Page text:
Five ways to improve the management of your emails
How can you minimise the number of messages you receive? How can you avoid dozens of back and forth emails to complete a task? How can you optimise the process so that your inbox isn’t overflowing?
These were questions that I asked myself. So I decided to look into this further and see what methods I could implement and then share my learnings back with like-minded colleagues.
Deal, delete, delegate
I’ve recently been reading about email management. Not so much because of the quantity I get, but specifically to help with how to deal with them in an agile manner.
I talked in a previous blog about “deal, delete, delegate your emails” but I find that although it is a useful mindset there is always something in us that says “reply “ when we hear a ping or see a new message.
I now avoid replying right away, after a quick glance deciding if it can wait. But it’s too late, I’ve been interrupted from the task I was doing and now it is going to take me several minutes to get back into it.
I learned that some colleagues with dyslexia are less likely to reply right away because they need time to digest the email and find the right time to write the reply. The same colleagues may also prefer to receive information by voicemail, rather than email or instant messaging. So it is important to discuss how best people want to be communicated with.
I also need to take time to consider what style of communication I find the easiest to absorb and how I ensure I communicate this.
Cal Newport, author of the book: “A World Without Email: Reimagining Work in an Age of Communication Overload” says:
The problem is every time you check an inbox, you induce a context shift within your brain. So, you’re switching your attention from the primary thing you’re working on to an inbox full of messages, most of which you can’t address right there in that moment.
And then you’re trying to bring your attention back to the main thing, that creates a huge pileup within your brain that reduces your effectiveness, that stresses you out, it makes you anxious, it makes it harder for you to think.
Considering this, I’ve been testing techniques and I’m going to share what I’ve used, what worked, what didn’t and what I’m still testing.
Technique 1 for fewer emails: eliminating distractions
Emails arrive and I feel like I need to reply right away. This stresses me out and makes me rush.
I put an ‘out of office’ on explaining that I will only check my emails at 11 am. This also manages expectations for replies. This has been great to release the pressure on me to reply right away.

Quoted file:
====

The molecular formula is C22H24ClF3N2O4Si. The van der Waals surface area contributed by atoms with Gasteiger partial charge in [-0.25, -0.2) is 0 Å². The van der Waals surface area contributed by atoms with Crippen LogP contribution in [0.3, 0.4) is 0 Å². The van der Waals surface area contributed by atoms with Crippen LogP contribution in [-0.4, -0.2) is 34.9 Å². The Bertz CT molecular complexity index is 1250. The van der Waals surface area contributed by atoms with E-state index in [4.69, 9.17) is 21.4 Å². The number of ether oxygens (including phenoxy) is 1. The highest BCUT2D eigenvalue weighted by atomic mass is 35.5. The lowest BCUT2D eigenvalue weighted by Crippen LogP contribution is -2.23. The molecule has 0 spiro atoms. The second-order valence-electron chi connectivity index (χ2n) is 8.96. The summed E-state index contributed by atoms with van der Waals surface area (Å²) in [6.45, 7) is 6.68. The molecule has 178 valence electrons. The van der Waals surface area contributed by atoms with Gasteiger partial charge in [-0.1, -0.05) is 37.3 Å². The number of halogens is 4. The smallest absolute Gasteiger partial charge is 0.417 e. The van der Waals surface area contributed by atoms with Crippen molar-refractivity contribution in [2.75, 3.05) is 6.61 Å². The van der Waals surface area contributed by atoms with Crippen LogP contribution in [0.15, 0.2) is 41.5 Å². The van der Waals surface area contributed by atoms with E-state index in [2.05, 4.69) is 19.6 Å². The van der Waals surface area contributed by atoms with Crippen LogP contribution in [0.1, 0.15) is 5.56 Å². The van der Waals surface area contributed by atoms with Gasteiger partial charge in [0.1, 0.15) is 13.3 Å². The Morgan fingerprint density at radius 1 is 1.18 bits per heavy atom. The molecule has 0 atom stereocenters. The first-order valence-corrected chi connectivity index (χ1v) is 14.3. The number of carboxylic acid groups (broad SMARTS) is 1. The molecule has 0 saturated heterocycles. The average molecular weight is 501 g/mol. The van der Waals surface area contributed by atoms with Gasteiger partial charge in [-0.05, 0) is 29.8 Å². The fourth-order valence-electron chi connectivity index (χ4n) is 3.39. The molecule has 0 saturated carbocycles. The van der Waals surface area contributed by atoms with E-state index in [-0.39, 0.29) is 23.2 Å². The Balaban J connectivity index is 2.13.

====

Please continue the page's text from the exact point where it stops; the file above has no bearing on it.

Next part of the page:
By letting people know I don’t want to be disturbed, it helped me keep distractions to a minimum. I feel much better and less stressed.
Technique 2: Send fewer emails and use a shared document
I was going to work on a big project which meant lots of emails and copying lots of people in it. This meant possibly losing track of emails and action status, despite tags, labels and folder rules.
I suggested to the key stakeholders to update a single shared document, daily. In one part, I would add all the questions I had, and then they could answer in their own time. Another part of the document shows the progress update. And knowing we had a daily catch-up at the same time, helped us manage the workload.
You can use:
Results: This one has been a life changer in the past 2 months and I recommend everyone to do it. It is also a nice way to look back at your week and see all the work you completed, So I’ll keep doing it.
Technique 3: Trying email free day
You have lots of emails coming in, the number can be hard to manage and organise, creating another feeling of dread.
I suggest trying an email-free day if your role or organisation allows it. This can be freeing to do the planning, strategic and evaluation work.
We haven’t gone email-free yet, but asking colleagues for different ways of working can be effective and liberating.
Technique 4: Creating emails rules
you receive lots of emails from the same people or a group email and you cannot keep track of the latest action or updates.
Set up rules. Automation can be a great way to organise your inbox. label or your folder with the name of the project and feel free to deal with that topic in a more organised way.
Emails from a person or a project are easy to find in a specific folder. Having the emails going directly to folders means a clearer way to plan your day and your week. This is still a work in progress but still very helpful. I couldn’t believe it when a colleague I talked to never heard of the rules-setting. She said it changed her life!
Technique 5: Create an email template
If you use a shared inbox, set up templates. This is, for example, a set text that you will use for the same type of query. It will help you become faster and easier to reply to repetitive queries. If you use a ticketing system, you can assign emails to your team and be able to know they are being dealt with.
Zero email inbox
A zero email inbox is not realistic in the workplace but your goal can be to not let them phase you and try to reduce the number you send and receive.
For example, I use instant messaging for a quick question but use an effective email to discuss something important or plan a task.
Let’s avoid hitting “reply all” and let’s find a process to help us work more effectively, without the need for so many emails.
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- Image cover and illutrations: Stephanie Hill (1)